Mountainfilm takes on food supply

TELLURIDE – MountainFilm, the four-day film-based exploration of ideas and action held every Memorial Day weekend in Telluride, is turning its attention to food.

Don’t get the wrong idea. The festival, which started out in 1978 with the showing of several films about climbing, is not trying to bump Aspen’s Food and Wine Festival or any of the other festivals devoted to the exquisite aspects of chocolate éclairs and fine wines.

Rather, the festival is devoting itself to the big idea of food.

“With 1 billion people on this planet overweight and another 800 million starving, today’s food system is clearly broken,” said David Holbrooke, the festival director.

The Moving Mountains Symposium on Fri., May 22, will examine how the planet can feed the 2.8 billion additional people projected for 2050.

Bill McKibben, the keynote speaker, is best known for his writings about the need to address air pollution. However, at the festival he will talk about what he sees as the systemic and serious weaknesses in current methods of large-scale agriculture. He will also describe a new paradigm for food, one that he says is based on sustainability and equity.

Among the other presenters will be the acclaimed chef Ming Tsai, the emcee. Yale-educated as a mechanical engineer, Tsai has achieved fame from his acclaimed East-West restaurant in the Boston area. He also has had a national television show for six years.

National Geographic magazine, which recently had a story titled “The End of Cheap Food,” will also participate, with executive editor Dennis Dimmick talking about the increasing pressures on the Earth’s systems from crop choices and the changing climate.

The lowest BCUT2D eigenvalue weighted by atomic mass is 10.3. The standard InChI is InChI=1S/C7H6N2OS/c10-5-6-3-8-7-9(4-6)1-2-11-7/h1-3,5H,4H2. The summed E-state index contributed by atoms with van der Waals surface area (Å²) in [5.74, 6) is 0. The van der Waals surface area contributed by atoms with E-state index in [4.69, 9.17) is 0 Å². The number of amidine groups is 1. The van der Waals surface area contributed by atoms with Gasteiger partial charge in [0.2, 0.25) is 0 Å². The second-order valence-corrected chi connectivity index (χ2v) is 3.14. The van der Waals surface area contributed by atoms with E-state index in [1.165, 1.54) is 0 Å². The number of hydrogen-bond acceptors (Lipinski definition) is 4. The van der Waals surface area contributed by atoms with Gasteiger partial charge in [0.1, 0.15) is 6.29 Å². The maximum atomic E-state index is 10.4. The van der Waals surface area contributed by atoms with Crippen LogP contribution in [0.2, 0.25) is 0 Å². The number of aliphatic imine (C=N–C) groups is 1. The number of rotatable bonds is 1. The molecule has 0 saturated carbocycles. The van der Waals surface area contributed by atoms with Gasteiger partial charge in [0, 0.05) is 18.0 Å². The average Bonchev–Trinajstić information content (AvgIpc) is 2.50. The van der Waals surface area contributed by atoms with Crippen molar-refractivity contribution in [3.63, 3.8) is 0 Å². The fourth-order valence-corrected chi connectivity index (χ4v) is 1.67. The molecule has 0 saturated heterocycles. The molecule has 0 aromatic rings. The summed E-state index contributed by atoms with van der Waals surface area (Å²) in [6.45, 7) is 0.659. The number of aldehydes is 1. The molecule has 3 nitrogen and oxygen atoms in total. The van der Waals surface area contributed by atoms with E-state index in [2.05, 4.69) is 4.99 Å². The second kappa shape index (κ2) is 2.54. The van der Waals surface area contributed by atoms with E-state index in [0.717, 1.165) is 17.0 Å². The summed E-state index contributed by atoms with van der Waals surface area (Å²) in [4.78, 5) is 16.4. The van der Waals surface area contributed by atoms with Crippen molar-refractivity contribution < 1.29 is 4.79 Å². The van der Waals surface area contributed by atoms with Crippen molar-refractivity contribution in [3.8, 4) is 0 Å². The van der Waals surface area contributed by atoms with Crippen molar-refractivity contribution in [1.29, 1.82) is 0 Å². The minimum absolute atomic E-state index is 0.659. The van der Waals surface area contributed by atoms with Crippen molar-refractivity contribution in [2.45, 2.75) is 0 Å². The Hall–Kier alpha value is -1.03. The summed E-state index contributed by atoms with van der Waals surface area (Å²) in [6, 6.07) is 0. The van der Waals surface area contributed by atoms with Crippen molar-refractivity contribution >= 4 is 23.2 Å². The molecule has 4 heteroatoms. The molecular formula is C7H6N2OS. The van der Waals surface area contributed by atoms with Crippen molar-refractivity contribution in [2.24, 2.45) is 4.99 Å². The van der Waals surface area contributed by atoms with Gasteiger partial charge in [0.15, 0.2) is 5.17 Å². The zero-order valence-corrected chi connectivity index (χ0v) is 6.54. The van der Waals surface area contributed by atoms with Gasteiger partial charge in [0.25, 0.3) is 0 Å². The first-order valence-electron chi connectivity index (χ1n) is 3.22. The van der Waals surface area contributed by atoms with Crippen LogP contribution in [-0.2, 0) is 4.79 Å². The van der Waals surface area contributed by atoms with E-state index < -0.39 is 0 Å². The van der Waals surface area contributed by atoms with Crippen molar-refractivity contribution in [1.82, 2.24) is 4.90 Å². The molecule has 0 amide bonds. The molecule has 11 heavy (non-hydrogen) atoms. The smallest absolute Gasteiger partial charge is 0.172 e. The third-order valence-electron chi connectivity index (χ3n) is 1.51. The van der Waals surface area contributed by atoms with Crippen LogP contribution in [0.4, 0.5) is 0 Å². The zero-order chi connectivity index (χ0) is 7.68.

Another speaker will be Gene Baur, the founder of Farm Sanctuary, an activist group that is working to end cruelty to farm animals. Pamela Ronald, chair of the Plant Geronomics Program at the University of California, will argue that a successful future of food will need sensible approaches to both organic farming and genetically modified foods.

The main portion of the festival is devoted to films, many of them specifically devoted to mountains and mountaineering, punctuated by appearances of filmmakers and other notable individuals.


Rocky Mountain suicide rate studied

ASPEN – By almost any definition, Aspen and the broader Pitkin County are paradise. So why is the suicide rate so high?

The rate in the county is three times the national average, and double the rate of Colorado, according to the University of Colorado-Denver Depression Center. In a recent interview, Colorado Public Radio wanted to know why.

Dr. Michael Allen, director of research at the Depression Center, explained that rural areas in the Rocky Mountain West in general tend to have a higher rate of suicide. It’s partly because of the greater distances between people, how hard it is to get to the doctor, and how often one sees their neighbors, he said. “We think the fabric may be a little bit looser.”